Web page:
Brian Dunn talks about his service as a Peace Corps Volunteer in Uganda
This isn’t your father’s Peace Corps! My idea of the Peace Corps before I came was that I would be living in a mud hut in a very rural African village a thousand miles from nowhere. One of my biggest concerns was what would happen to me if I became deathly ill and couldn’t contact anyone for help and would inevitably die from some strange African disease and my body not be found for months! Although each Peace Corps Volunteer’s experience is exponentially different from one another, my perception and my reality also differed greatly.
For one, I have a cell phone which I use several times a day to send text messages to friends both here and in the U.S. I use my laptop on a daily basis for everything from e-mail, Internet, blogging (https://pervispc.blogspot.com) databases and to watch DVDs which I rent from my village.
One of the biggest lessons I learned was that getting here – leaving friends and family, selling my home and truck- was much more difficult than actually being here (although being here has its own daily quirks, believe me), and that I have a rich network of support and friendship from the 70 or so other PCVs who currently serve in Uganda with me, as well as a top notch PC staff, including 2 nurses on call 24/7. The reality also is that, as one of the only Caucasians in my village, if I do get sick or something does happen to me, the villagers couldn’t help but take notice.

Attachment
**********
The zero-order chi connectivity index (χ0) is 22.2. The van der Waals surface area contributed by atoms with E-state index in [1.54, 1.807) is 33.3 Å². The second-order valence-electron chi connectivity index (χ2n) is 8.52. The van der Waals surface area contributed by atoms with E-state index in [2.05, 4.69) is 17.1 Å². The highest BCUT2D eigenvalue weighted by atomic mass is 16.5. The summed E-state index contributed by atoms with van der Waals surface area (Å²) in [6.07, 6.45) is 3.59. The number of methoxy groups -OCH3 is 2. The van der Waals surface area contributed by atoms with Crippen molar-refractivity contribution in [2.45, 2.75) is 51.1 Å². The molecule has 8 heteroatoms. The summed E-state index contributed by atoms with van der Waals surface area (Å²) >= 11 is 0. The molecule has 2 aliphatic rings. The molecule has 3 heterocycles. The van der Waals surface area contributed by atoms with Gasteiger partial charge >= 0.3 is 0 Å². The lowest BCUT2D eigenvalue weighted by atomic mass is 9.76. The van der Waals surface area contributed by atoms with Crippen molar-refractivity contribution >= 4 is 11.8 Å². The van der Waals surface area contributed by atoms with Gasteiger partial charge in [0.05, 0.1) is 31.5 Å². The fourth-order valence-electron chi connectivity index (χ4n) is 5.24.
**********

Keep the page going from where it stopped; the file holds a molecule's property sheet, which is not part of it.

Compassion works. I’ll personally vouch for it. I’ve seen lives literally saved because of the Compassion program. I’ve also seen those same Save the Children commercials on local Christian TV at 2 a.m. that you’ve seen. The ones where you wonder if they really do help the kids they portray. Their job, it seems, is to find the poorest of poor children, the ones covered in flies, and then emotionally move people to help. That’s my take at least. But those conditions are real, they do exist. I’ve seen some of them. I’ve been in their homes. Fortunately, I don’t see them every day. Fortunate, because not everyone here lives like that. But some do. And I see the need for aid, development organizations and people to help people out of the recurring poverty trap. A trap that they can’t get out of through hard work alone. Not without assistance. Read more.
Read more about Peace Corps Uganda.